20 May 2007
It's been a week of supersonic statistics and global asymmetry here in Shanghai, which this week hosted one of the most successful annual meetings of the African Development Bank (AfDB) to date. Bankers and officials are checking their spreadsheets as they head for the Pu Dong international airport after a week of business negotiations, punctuated by acrobatics and firework displays.
Some numbers stick in the mind. Firstly, that China's Exim Bank will be financing some US$20 billion of trade between China and Africa over the next three years, according to the AfDB's President, Donald Kaberuka. In an interview with Africa Confidential, Kaberuka said that the $20 bn. figure emerged from a series of discussions with Exim Bank Chairman Li Ruogu.
The second figure is that Chinese companies are now winning about half of all state-funded public works contracts in Africa, according to the latest research from the Paris-based Organisation for Economic Cooperation and Development. The third figure is that China's trade with Africa in 2006 was worth $55.6 bn.
Put together, these three figures give an idea of the pace of China's commercial inroads into Africa. Remember that just six years ago Africa-China trade was just under $10 bn. The latest projection is that Africa-China trade will top $100 bn. by 2010.
And now the last statistic, I promise: this year, China's foreign exchange reserves are running at $1.41 trillion (that's a thousand billion) and due to top $2 tn. by 2010. That is why the $20 bn. worth of deals being done with Africa over the next three years looks feasible - and it may turn out to be an under-estimate. Perhaps, the Chinese project funding may not be cheap or transparent. However, Chinese infrastructure projects are often priced at some 20-30% cheaper than Western contractors, which may explain why they're starting to dominate the public sector market. And they don't come with sermons about how to run a government.
Senegal's Finance Minister Abdoulaye Diop told a seminar on Asian trade with Africa that the Chinese 'treat us like adults.' South Africa's Finance Minister Trevor Manuel said that Chinese engagement in Africa had proved much more benign than that of Europe over the past 300 years. Certainly, Shanghai's hosting of the AfDB meeting was an enormously successful marketing and diplomatic operation.
Where's the asymmetry you ask? While the Shanghai meeting was getting on with business, Europeans and Americans were tussling over the leadership of the World Bank in Washington DC, in a public row that has gravely damaged the institution. This might well be the week that irrevocably changes the international financial institutions. European officials in Shanghai spoke openly about switching funding from the World Bank to the African Development Bank.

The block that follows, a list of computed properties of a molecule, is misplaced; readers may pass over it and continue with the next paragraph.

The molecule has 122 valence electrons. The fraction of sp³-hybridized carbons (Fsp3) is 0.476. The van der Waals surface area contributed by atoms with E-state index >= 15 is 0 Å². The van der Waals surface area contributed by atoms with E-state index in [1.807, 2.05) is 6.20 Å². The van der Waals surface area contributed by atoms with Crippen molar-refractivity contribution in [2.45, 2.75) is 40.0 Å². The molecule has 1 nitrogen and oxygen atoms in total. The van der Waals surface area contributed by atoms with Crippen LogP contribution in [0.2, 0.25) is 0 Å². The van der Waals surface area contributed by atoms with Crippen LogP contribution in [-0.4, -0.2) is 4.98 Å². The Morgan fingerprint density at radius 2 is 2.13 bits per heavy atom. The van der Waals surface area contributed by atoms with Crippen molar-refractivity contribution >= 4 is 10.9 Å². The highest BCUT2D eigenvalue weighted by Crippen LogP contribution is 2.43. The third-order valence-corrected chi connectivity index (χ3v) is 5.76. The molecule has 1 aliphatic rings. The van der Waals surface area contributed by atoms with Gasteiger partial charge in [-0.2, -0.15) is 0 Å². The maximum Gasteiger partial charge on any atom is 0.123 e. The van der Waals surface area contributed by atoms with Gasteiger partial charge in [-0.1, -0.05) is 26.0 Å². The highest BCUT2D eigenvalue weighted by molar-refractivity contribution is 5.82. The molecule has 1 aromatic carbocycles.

A bigger issue is at stake. How representative are these financial institutions and how well are they governed? The Paul Wolfowitz saga has reopened questions about the manner in which Europe regards it as having the right to provide the head of the International Monetary Fund, while the United States has the right to provide the President of the World Bank. Oddly, some European ministers want to end the precedent of the USA providing the World Bank's leader but see nothing wrong with Europe benefiting from a similar arrangement at the IMF. They have opened a debate that is likely to mean wholesale reform of both institutions - partly for reasons that were on show in Shanghai this week.
Asia is now a major global player in the politics and economics of development. The G8 rich countries club meeting in Berlin next month wants China and India to sign up to its rules on aid and debt, and contribute more to transparent multilateral aid funds. In exchange, Asian politicians are asking for better representation and more say over policy in these organisations. And after the past week in Shanghai, they're likely to get plenty of votes of support from African officials.
In Africa Confidential this week, I'll be looking at how this backdrop will shape economic and political developments in Africa over the next year and our correspondents across the continent will bring you analysis of the week's main political developments.
PS. I must include a correction to the editor's email of last week that touched on the history of slave trade abolition. One of our subscribers, an historian, helpfully pointed out that the reference to the dates of United States' abolition was wrong. When they wrote the US constitution in 1787 '. the drafters included a provision (Article I, Section 9, clause (1)) barring Congress from banning the slave trade until 1808. In 1808, Congress banned it. Slavery, of course, took a civil war in the 1860s. Brazil, by the way, continued to have slavery (as opposed to the slave trade) until the 1880s.'